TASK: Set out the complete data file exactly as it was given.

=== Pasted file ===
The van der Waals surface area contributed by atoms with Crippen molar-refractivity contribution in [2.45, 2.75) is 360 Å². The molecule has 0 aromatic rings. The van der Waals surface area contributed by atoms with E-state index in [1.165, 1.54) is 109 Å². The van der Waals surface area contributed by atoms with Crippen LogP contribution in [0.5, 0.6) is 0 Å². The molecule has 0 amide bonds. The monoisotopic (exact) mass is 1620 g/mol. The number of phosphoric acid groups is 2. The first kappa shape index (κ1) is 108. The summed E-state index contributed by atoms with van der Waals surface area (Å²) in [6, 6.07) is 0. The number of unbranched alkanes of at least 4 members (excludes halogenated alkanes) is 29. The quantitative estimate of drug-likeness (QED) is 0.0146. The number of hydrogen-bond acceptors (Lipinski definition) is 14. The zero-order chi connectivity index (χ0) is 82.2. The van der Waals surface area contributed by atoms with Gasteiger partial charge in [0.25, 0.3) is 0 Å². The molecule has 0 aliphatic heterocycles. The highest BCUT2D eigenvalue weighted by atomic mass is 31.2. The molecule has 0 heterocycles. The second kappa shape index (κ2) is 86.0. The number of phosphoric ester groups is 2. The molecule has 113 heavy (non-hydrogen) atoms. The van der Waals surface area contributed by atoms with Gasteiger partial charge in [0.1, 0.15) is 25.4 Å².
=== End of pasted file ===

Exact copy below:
The van der Waals surface area contributed by atoms with Crippen molar-refractivity contribution in [2.45, 2.75) is 360 Å². The molecule has 0 aromatic rings. The van der Waals surface area contributed by atoms with E-state index in [1.165, 1.54) is 109 Å². The van der Waals surface area contributed by atoms with Crippen LogP contribution in [0.5, 0.6) is 0 Å². The molecule has 0 amide bonds. The monoisotopic (exact) mass is 1620 g/mol. The number of phosphoric acid groups is 2. The first kappa shape index (κ1) is 108. The summed E-state index contributed by atoms with van der Waals surface area (Å²) in [6, 6.07) is 0. The number of unbranched alkanes of at least 4 members (excludes halogenated alkanes) is 29. The quantitative estimate of drug-likeness (QED) is 0.0146. The number of hydrogen-bond acceptors (Lipinski definition) is 14. The zero-order chi connectivity index (χ0) is 82.2. The van der Waals surface area contributed by atoms with Gasteiger partial charge in [0.25, 0.3) is 0 Å². The molecule has 0 aliphatic heterocycles. The highest BCUT2D eigenvalue weighted by atomic mass is 31.2. The molecule has 0 heterocycles. The second kappa shape index (κ2) is 86.0. The number of phosphoric ester groups is 2. The molecule has 113 heavy (non-hydrogen) atoms. The van der Waals surface area contributed by atoms with Gasteiger partial charge in [0.1, 0.15) is 25.4 Å².